Female writer-director. I mean as a white middle-class male I sort of waltz through life blithely being the default gender and racial type in most of the situations I’m in. And so having been the producer of a film with a female director, a female writer, a film about a woman, because Louise’s character is absolutely central, and also not about an easy woman, not about someone who is just kind of happy and smiley and, “Yeah it’s all great!” It’s about a woman with an eating disorder who’s complicated, who at times is unlikable. I find myself in meetings with distribution companies where, literally, I’m sat across the table with men my own age and older as they just look at me and go, “Women don’t go to the cinema.” I go just like, “What are you talking about?!” [And they say,] “There’s no market for this because it’s got a woman in it.”
Michael Price, from mid0nz’s awesome, interesting interview with him. The whole thing is gold, but the above stuck out to me, because it makes me feel better that a white, middle-aged man gets as pissed off about this as I do. <3 (via starrla89)

(via dduane)

385 notes

Diversity Is Not Enough: Race, Power, Publishing

tubooks:

(via daggerpen)

81,367 notes

lalondes:

>teenage actress’s private nudes get leaked

>teenage actress is reviled as a slut and a whore and a bad role model

>james franco asks a seventeen-year-old girl if he can meet her in a private hotel room

>james franco gets to go on saturday night live and joke about what a silly doofus he is for soliciting sex from a girl literally half his age

(via sephet)

1,988 notes


erikkwakkel:
Sharing a binding
This is a clever book from the 18th century, printed in Oxford in 1756. It presents both the Old and New Testament, although the books are not bound together the regular way, behind one another. Instead, the binder opted to place them next to each other. This very rare binding technique is part of a family that includes the dos-à-dos (or “back to back”) binding, which I blogged about before (here). Having the two testaments bound this way allowed the reader to consult passages from both books at the same time. Indeed, the empty pages in the front and back are filled with notes, including in Greek and Hebrew. It appears this clever binding had a reader to match.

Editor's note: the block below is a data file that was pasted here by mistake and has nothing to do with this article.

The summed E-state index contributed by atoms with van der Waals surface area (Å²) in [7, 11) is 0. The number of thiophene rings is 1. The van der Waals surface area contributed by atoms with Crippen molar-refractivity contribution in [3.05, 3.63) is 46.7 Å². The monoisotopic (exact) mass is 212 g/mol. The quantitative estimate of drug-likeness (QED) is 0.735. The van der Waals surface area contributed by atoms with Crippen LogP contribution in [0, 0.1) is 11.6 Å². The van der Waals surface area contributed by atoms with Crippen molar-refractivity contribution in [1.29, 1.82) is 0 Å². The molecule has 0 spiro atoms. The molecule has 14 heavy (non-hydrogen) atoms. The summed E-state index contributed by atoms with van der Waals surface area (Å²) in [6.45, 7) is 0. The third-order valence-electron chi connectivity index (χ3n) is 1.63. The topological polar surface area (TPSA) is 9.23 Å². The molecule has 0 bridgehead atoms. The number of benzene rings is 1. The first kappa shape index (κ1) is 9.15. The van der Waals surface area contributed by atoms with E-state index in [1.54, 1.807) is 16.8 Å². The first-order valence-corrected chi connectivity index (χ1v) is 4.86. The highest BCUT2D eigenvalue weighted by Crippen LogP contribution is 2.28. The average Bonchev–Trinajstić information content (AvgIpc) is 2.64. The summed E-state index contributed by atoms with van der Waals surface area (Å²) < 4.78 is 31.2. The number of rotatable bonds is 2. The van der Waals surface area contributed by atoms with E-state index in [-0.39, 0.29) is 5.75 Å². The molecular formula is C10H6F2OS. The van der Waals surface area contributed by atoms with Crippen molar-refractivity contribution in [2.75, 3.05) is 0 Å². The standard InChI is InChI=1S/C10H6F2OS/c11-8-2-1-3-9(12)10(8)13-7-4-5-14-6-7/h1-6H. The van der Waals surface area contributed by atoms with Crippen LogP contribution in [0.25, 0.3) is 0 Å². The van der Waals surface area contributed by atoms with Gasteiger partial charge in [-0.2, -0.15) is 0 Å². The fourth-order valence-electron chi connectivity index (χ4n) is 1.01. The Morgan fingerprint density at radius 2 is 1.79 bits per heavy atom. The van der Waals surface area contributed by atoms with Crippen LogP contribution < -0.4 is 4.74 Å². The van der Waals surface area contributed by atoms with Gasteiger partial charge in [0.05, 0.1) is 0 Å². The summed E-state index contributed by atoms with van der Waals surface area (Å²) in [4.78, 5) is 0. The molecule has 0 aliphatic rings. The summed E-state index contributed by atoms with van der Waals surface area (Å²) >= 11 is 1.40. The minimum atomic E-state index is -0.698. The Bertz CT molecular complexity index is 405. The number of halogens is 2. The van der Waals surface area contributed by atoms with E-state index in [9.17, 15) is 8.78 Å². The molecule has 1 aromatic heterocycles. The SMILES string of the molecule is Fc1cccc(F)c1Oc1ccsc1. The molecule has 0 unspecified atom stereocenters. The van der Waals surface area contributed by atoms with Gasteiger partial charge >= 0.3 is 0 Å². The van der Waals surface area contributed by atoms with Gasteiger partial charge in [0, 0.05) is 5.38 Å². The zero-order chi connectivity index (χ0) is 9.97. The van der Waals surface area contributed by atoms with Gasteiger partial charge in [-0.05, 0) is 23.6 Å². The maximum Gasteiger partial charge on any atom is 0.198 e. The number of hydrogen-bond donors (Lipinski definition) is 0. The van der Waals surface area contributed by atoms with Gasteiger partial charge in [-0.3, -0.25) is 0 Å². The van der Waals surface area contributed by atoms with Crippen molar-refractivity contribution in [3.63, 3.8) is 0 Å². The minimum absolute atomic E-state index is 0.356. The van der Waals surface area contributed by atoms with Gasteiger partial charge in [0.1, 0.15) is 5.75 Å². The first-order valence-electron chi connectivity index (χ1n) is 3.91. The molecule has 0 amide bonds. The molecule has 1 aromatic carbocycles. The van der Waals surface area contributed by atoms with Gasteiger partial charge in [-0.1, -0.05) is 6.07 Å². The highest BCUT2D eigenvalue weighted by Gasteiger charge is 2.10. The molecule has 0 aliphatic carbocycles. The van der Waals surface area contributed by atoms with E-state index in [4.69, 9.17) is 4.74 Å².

Pic: Manchester, Chetham’s Library (source).

erikkwakkel:

Sharing a binding

This is a clever book from the 18th century, printed in Oxford in 1756. It presents both the Old and New Testament, although the books are not bound together the regular way, behind one another. Instead, the binder opted to place them next to each other. This very rare binding technique is part of a family that includes the dos-à-dos (or “back to back”) binding, which I blogged about before (here). Having the two testaments bound this way allowed the reader to consult passages from both books at the same time. Indeed, the empty pages in the front and back are filled with notes, including in Greek and Hebrew. It appears this clever binding had a reader to match.

Pic: Manchester, Chetham’s Library (source).

(via dduane)

231 notes

readerwriterdancer:

i’m telling you right now

if you are queer and not jewish, it is absolutely your responsibility to stand up when you see queer people being being antisemitic and talking about “archaic biblical laws” or whatever

if you are jewish and not queer, it is absolutely your responsibility to stand up when you see jews being homophobic and using the bible as an excuse

queer jews are already faced with homophobia and antisemitism from communities that are not ours, we shouldn’t have to be defending ourselves within our own communities as well.

(via wombatking)

628 notes

bolto:

incisorteeth:

bolto:

NOPE

NNNNNNNOPE

okay but let me tell you that we bought this as a gag gift for a het friend of mine, who promptly sprinkled that shit into her mouth and gave her fiance a blowjob

it went as awful as you can imagine, it’s literally off-brand pop-rocks. both of them got yeast infections, because apparently some of it went into his urethra

do not fucking put candy on your dick, don’t put sugar in your dick, don’t stick your sugar coated dick in someone and don’t buy this for your dumb ass het friends

IM HOWLING

(via sephet)